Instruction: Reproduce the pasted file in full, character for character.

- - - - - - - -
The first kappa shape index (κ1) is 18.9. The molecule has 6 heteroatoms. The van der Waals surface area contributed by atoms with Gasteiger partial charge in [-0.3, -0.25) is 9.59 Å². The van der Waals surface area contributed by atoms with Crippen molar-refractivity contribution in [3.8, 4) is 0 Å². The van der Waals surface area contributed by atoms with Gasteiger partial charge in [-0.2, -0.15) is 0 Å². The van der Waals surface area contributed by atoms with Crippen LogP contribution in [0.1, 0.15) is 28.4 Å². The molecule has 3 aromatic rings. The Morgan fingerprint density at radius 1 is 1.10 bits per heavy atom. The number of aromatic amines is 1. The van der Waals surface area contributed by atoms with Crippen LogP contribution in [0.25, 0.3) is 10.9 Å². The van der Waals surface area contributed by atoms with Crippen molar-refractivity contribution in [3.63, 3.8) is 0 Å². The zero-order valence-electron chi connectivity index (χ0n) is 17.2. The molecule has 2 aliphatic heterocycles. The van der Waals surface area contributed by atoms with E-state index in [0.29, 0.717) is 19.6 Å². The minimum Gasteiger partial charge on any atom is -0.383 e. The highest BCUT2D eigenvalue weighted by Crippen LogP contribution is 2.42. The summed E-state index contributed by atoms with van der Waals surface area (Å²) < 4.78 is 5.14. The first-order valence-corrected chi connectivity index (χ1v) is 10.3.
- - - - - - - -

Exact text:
The first kappa shape index (κ1) is 18.9. The molecule has 6 heteroatoms. The van der Waals surface area contributed by atoms with Gasteiger partial charge in [-0.3, -0.25) is 9.59 Å². The van der Waals surface area contributed by atoms with Crippen molar-refractivity contribution in [3.8, 4) is 0 Å². The van der Waals surface area contributed by atoms with Gasteiger partial charge in [-0.2, -0.15) is 0 Å². The van der Waals surface area contributed by atoms with Crippen LogP contribution in [0.1, 0.15) is 28.4 Å². The molecule has 3 aromatic rings. The Morgan fingerprint density at radius 1 is 1.10 bits per heavy atom. The number of aromatic amines is 1. The van der Waals surface area contributed by atoms with Crippen LogP contribution in [0.25, 0.3) is 10.9 Å². The van der Waals surface area contributed by atoms with Crippen molar-refractivity contribution in [3.63, 3.8) is 0 Å². The zero-order valence-electron chi connectivity index (χ0n) is 17.2. The molecule has 2 aliphatic heterocycles. The van der Waals surface area contributed by atoms with E-state index in [0.29, 0.717) is 19.6 Å². The minimum Gasteiger partial charge on any atom is -0.383 e. The highest BCUT2D eigenvalue weighted by Crippen LogP contribution is 2.42. The summed E-state index contributed by atoms with van der Waals surface area (Å²) < 4.78 is 5.14. The first-order valence-corrected chi connectivity index (χ1v) is 10.3.